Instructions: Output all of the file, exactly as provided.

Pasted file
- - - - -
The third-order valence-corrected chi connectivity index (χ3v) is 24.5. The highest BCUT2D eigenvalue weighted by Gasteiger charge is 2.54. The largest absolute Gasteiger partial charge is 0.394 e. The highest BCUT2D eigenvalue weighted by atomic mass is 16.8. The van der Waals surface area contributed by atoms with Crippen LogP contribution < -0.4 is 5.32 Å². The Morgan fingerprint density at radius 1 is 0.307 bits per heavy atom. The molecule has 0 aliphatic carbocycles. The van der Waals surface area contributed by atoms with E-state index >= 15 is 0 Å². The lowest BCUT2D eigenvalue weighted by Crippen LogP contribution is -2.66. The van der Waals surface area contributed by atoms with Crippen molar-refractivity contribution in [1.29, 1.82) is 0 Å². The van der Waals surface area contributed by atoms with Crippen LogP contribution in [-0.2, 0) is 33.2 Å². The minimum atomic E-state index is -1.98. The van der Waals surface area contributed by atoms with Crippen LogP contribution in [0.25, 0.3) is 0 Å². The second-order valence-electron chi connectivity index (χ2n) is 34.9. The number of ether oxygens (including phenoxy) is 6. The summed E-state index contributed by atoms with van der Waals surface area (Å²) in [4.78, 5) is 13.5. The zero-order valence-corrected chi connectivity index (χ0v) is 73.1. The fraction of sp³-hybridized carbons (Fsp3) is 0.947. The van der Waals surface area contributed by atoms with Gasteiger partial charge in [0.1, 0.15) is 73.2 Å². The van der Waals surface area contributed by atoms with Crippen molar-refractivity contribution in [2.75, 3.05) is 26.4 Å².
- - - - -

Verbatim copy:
The third-order valence-corrected chi connectivity index (χ3v) is 24.5. The highest BCUT2D eigenvalue weighted by Gasteiger charge is 2.54. The largest absolute Gasteiger partial charge is 0.394 e. The highest BCUT2D eigenvalue weighted by atomic mass is 16.8. The van der Waals surface area contributed by atoms with Crippen LogP contribution < -0.4 is 5.32 Å². The Morgan fingerprint density at radius 1 is 0.307 bits per heavy atom. The molecule has 0 aliphatic carbocycles. The van der Waals surface area contributed by atoms with E-state index >= 15 is 0 Å². The lowest BCUT2D eigenvalue weighted by Crippen LogP contribution is -2.66. The van der Waals surface area contributed by atoms with Crippen molar-refractivity contribution in [1.29, 1.82) is 0 Å². The van der Waals surface area contributed by atoms with Crippen LogP contribution in [-0.2, 0) is 33.2 Å². The minimum atomic E-state index is -1.98. The van der Waals surface area contributed by atoms with Crippen LogP contribution in [0.25, 0.3) is 0 Å². The second-order valence-electron chi connectivity index (χ2n) is 34.9. The number of ether oxygens (including phenoxy) is 6. The summed E-state index contributed by atoms with van der Waals surface area (Å²) in [4.78, 5) is 13.5. The zero-order valence-corrected chi connectivity index (χ0v) is 73.1. The fraction of sp³-hybridized carbons (Fsp3) is 0.947. The van der Waals surface area contributed by atoms with Gasteiger partial charge in [0.1, 0.15) is 73.2 Å². The van der Waals surface area contributed by atoms with Crippen molar-refractivity contribution in [2.75, 3.05) is 26.4 Å².